If you like stories them you will enjoy this book which tells the story of Russ, who runs a golf coaching business and David who buys coaching lessons from Russ but ends up coaching him on how to improve his business. This is an easy book to read and it’s short too. On my Kindle it adds up to just 106 pages but it holds some very valuable lessons. While Russ runs his own business, he is struggling to hold everything together. He has young children, a wife, bills to pay and a business that is not generating nearly enough money.
Russ met David on a dreary morning when one of his clients had cancelled. They got talking and he found out David is a business coach who trains people using a toolkit which focuses on product architecture, pricing and value propositions. From David’s perspective that means he helps people build products their customers like, build more value into those products to sell them at higher prices and also help people spend more time with prospective clients. According to David he helps entrepreneurs develop the right kind of mindset. Continue reading
The Six Conversations of a Brilliant Manager by Alan J. Sears is a book I gained a lot from. Written in a fictional format just like a novel, it explains some complicated aspects of management in simple to understand language using an interesting story. This is a very easy to read and understand book. The story is focused on six conversations that managers at some point in their career will need to have with the people they manage.
The main character in the book is Sam Mitchell who is suddenly promoted to be the UK Operations Manager of DecisionsMaker, a tech company, after his boss leaves the job. Sam doesn’t have experience as a manager, and he’s been put in charge of an unhappy team at a time when the company is going through some major challenges. The fact that he has been told by Arnold Kramer, one of the company’s founders to come up with results a month after he started in the role does not help. Add to that having to manage a difficult team and the scene for an interesting story on effective leadership and management is born. Continue reading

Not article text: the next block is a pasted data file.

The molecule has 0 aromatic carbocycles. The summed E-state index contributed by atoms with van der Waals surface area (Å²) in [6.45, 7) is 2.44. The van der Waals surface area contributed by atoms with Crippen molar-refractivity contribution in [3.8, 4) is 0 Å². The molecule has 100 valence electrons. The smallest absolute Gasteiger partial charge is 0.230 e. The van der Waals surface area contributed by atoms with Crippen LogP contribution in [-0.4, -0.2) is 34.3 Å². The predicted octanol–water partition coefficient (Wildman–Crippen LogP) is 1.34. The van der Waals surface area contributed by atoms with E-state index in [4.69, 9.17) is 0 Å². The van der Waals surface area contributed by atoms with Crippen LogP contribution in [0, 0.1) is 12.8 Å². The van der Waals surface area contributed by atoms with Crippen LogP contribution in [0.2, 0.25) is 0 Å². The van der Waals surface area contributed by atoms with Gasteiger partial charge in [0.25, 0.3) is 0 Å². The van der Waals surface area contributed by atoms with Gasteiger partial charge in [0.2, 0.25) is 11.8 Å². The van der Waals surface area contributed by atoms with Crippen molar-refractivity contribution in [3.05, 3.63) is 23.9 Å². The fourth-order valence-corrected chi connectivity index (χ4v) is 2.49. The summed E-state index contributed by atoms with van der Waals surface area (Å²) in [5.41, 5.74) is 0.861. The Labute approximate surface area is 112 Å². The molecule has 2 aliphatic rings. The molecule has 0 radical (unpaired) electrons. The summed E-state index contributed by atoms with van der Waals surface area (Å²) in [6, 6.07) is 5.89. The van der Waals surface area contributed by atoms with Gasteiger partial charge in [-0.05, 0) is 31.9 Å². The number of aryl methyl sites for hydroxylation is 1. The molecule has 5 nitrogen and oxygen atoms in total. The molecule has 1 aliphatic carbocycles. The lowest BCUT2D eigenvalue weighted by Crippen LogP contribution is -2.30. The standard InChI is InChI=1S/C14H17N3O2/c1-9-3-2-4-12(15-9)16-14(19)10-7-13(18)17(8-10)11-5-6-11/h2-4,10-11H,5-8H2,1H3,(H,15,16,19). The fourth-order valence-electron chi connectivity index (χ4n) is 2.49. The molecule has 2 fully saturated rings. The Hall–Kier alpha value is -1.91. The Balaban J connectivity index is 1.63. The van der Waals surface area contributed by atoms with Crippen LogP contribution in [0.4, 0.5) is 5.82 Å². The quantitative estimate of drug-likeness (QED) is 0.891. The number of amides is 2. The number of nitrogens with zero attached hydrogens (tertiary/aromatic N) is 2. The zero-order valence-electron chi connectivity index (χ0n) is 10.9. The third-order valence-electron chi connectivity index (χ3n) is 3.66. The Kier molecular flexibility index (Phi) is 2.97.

The Coaching Habit was written by Michael Bungay Stanier. The book aims to help people develop coaching as a habit by teaching seven easy to ask questions to get a coaching conversation going.
The book also has tips on how to build new habits. The seven questions discussed are:
- The Kickstart question which is for starting a conversation.
- The AWE question which is for identifying options to discuss after asking the Kickstart AWE stands for “And What Else?”
- The Focus question which is about identifying the most important thing to focus the conversation on.
- The Foundation question is to find out what a person wants.
- The Lazy question is used to find out how you can be of help to a person.
- The Strategic question helps to identify issues that may be overwhelming a person.
- The Learning question is used to conclude a conversation.
I have read a couple of books on coaching, to understand some of them you will need to have gone through year 1 of a university Psychology degree, this is not one of them. So far I will say this is the simplest book on coaching I have read. While it does describe the popular GROW coaching models, it is lean on models but big on common sense. The use of stories, examples and simple explanations like, potential minus interference equals performance really got me endeared to this book. This is not surprising though, Myles Downey, the author has been on the coaching scene for a while having set up the School of Coaching in London. In the book he is also endorsed by Tim Gallwey, creator of the Inner game concept and books. Believe it or not this book was first written in 1999, and this second edition which I am reviewing in 2003. So Downey was definitely opne of the earlier proponents of coaching in the UK. Continue reading
John Whitmore is well known for the framework he created, GROW, which is one of the most well known coaching frameworks. And the framework is discussed in-depth in this book. In 182 pages John Whitmore covers a lot of ground, he starts the book with an introductory section arguing for what coaching should be and how it should be applied. In the first chapter he moves on to define what coaching is, certainly a good foundation for the rest of the book which in the next 21 chapters covers topics such as The Manager as Coach, The Nature of Coaching, Goal Setting, What is Performance, and Motivation.
In reviewing this book I would have loved to do it chapter by chapter but I didn’t. Instead I grouped the chapters into reviews of 4 to 5 chapters. Continue reading